For the PS2, sharing games isn’t a problem, outside of occasionally figuring out which save is hers. The 360 works beautifully – her profile only shows her games and her stats, and nothing of mine. On her PSP, her memory stick contains all of her saves – no problem there.
The DS, on the other hand, is a nightmare for multi-gamer households. This manifests itself in two ways:
First, because it has no internal memory, all games must use battery backup. For reasons that escape me, too many games only offer a single slot. Feel The Magic, Phoenix Wright: Ace Attorney, Mario Kart DS, Meteos, Ouendan, Tetris DS, Point Blank DS, and Cooking Mama (the game that sparked this post) – all only support a single profile. I’m sure there are more; these are just the ones I’ve purchased and can remember. (I’m fairly sure Metroid Prime Hunters and Starfox DS don’t either.)
The response to this might be “Who cares?” – an appropriate response for most gaming complaints, I will admit. What it boils down to is the integrity of my data. I want to know how far I am in the game. I want to see what my best times are. I want to load from where I left off. If someone else wants to borrow these games, they are only able to work off of my game. My records are no longer guaranteed to be my records.
The second manifestation is even more dire; it lies in Nintendo’s Wi-Fi implementation. To connect to other people using Nintendo’s Wi-Fi Connection (or WFC), you have to exchange friends codes, a 12-digit number that is generated based on the game you have in and the DS you’re using.
Having it generate based off the game you’re playing means that for a gamer with fives WFC-capable games, they have five different codes to give to all of their friends, and all of their friends also have five codes. Having it generate based off the DS you’re using means that you can’t go online with a different DS without erasing all of your existing WFC data. (If you’re permanently switching DSes, there is a transfer mechanism, but again, this de-activates the code on the first unit – and this has to be done for each game.)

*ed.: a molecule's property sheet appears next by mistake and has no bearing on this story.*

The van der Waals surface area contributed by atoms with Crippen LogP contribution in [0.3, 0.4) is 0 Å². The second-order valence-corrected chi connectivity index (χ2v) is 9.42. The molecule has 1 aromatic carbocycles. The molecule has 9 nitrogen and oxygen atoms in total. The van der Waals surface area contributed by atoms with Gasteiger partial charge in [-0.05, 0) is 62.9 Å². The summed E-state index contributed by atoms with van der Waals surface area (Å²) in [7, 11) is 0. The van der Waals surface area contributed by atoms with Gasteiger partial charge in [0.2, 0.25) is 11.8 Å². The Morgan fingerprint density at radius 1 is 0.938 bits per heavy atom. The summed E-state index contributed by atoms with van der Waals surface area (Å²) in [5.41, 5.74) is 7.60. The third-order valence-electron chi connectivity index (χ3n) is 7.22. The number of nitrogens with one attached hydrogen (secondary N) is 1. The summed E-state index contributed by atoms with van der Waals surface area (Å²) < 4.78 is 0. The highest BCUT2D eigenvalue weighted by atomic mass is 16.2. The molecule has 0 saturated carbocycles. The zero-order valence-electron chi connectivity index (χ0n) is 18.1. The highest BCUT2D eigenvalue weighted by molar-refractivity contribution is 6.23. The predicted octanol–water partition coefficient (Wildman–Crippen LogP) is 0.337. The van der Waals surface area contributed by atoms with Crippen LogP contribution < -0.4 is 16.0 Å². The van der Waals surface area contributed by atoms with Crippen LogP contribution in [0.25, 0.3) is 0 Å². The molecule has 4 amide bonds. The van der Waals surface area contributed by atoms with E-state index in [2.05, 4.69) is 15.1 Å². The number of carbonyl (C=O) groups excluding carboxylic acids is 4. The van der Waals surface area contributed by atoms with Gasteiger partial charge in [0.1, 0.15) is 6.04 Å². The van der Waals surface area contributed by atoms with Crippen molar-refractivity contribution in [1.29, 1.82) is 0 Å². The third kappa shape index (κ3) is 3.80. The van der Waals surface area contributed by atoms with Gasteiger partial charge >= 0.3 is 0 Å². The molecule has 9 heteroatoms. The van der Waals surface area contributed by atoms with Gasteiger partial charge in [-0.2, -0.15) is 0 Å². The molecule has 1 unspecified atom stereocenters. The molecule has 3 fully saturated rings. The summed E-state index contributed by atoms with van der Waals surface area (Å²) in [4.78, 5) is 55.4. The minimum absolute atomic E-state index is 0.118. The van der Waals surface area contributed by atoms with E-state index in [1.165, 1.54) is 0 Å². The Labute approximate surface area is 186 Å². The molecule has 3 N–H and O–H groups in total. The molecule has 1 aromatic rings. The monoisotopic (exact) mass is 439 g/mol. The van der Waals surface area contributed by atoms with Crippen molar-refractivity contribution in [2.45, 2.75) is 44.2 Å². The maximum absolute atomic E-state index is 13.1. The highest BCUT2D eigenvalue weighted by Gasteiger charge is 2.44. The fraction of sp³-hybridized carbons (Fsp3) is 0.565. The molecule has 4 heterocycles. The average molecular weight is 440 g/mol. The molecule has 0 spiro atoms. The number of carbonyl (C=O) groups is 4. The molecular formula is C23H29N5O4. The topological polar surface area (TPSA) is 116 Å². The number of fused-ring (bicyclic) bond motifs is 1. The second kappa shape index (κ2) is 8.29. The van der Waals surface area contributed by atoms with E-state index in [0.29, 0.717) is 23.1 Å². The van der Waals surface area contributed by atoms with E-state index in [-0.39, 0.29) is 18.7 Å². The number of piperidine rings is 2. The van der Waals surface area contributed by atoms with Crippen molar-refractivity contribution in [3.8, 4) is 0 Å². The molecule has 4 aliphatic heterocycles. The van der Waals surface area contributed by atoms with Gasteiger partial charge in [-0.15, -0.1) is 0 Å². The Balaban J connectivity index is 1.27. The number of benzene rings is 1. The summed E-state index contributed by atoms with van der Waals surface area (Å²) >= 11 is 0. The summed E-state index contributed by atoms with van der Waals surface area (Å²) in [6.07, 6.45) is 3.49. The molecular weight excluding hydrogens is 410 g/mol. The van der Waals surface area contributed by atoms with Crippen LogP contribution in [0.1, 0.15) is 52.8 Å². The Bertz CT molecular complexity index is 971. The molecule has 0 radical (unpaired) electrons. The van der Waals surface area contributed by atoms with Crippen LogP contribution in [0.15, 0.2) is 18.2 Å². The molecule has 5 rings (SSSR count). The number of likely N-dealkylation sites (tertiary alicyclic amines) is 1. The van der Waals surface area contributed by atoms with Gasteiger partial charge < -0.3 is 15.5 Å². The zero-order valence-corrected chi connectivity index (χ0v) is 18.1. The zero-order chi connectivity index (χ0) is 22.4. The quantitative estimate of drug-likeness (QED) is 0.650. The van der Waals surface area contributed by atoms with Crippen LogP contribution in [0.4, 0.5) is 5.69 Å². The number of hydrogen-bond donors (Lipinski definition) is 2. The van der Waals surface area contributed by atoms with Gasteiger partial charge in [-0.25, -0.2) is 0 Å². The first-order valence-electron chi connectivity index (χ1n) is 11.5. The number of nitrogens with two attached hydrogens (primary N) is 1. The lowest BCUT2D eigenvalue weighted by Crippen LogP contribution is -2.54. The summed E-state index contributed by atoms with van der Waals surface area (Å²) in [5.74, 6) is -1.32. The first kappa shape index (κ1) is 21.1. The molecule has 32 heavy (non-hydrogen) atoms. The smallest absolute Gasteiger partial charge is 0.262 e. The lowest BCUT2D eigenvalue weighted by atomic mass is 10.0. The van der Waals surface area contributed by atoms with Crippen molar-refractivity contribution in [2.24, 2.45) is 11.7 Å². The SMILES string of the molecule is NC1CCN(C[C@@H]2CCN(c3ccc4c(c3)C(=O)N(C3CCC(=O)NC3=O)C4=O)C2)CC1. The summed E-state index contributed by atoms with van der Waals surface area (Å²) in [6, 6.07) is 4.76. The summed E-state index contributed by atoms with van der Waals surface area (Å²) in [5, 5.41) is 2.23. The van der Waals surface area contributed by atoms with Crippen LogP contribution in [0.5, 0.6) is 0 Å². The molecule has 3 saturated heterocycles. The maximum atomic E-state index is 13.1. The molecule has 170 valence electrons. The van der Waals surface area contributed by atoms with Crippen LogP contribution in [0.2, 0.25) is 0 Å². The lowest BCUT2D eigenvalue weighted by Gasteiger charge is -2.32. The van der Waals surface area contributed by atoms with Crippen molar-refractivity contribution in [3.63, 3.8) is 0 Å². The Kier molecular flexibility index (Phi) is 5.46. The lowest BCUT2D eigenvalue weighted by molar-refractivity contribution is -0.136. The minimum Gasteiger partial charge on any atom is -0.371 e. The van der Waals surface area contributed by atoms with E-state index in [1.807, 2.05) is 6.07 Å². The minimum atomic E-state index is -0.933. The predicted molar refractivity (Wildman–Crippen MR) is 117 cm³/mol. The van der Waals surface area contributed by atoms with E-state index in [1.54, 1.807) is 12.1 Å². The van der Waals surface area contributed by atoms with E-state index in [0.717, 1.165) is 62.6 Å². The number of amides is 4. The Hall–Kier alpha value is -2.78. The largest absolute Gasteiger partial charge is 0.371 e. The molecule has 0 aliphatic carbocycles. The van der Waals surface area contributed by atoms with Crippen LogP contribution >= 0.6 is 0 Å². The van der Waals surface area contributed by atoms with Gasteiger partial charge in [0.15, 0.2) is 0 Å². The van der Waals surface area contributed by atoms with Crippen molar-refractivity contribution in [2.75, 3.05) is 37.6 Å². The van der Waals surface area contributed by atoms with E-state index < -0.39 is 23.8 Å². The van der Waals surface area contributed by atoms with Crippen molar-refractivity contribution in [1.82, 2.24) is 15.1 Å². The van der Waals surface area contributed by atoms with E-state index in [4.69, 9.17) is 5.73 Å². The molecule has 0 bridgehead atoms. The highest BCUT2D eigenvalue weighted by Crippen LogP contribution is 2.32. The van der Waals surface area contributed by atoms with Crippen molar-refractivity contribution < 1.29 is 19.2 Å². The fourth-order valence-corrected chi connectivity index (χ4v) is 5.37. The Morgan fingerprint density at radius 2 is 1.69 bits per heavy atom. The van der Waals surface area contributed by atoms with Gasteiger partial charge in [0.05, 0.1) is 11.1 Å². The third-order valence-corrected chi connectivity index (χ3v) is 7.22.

This is, quite frankly, bullshit. Why is my “account” – and I do use that term very loosely, as very little is stored on the cart – tied to my device, instead of on the server? Why is there an assumption that the game will only ever be used in one handheld, by one unique player?
This Is Ridiculous
It’s hard to deny that the technology world has focused on multi-user systems in the last 10 years. Social networking is big; “collaborative software” actually means something; all major OSes support individual user profiles to great extent.
With multi-user gaming, there are plenty of instances of things going right. Xbox Live, despite the overwhelming population of southern racist teenagers, nails how to do user profiles. It’s in fact one of my favorite features about my Xbox 360. Sony’s standardization on memory cards have made multiple users support a no-brainer for almost all Playstation-family games.
The issues with the DS I’ve listed above are show-stoppers for me. I cannot get the very basic functionality I want out of games I have purchased. There is nothing I can do, short of buying a second copy of any game I intend on sharing.
Worst of all, this is not limited to third parties. I could understand if it was just Taito, or even just Namco or Capcom, but no – Nintendo, alleged savior of the gaming world, is doing this with their AAA titles. It’s their system, and even they can’t get it right. (Maybe this is brilliance on Nintendo’s part. Forcing parents to buy each one of their kids their own copy of Pokemon sure seems like an easy way to sell more games…)
We had games with multiple save slots twenty years ago. We shouldn’t be regressing.
Like many others around the globe, I am completely enthralled with the recent release of Pentavision’s DJ Max for the PSP. It is a solid recreation of my much beloved Beatmania series, except perfectly adapted for a portable. It has over 50 tracks (many of which are surprisingly good), a metric ton of things to unlock, and a nice steady difficulty curve.
If you own a PSP, you owe it to yourself to pick this up. And if you have already picked it up – or even if you haven’t and just want more information – I’ve started work on translating as much info about the game as I can and slapping it on my wiki. Contributions are always welcome. You can read the info at: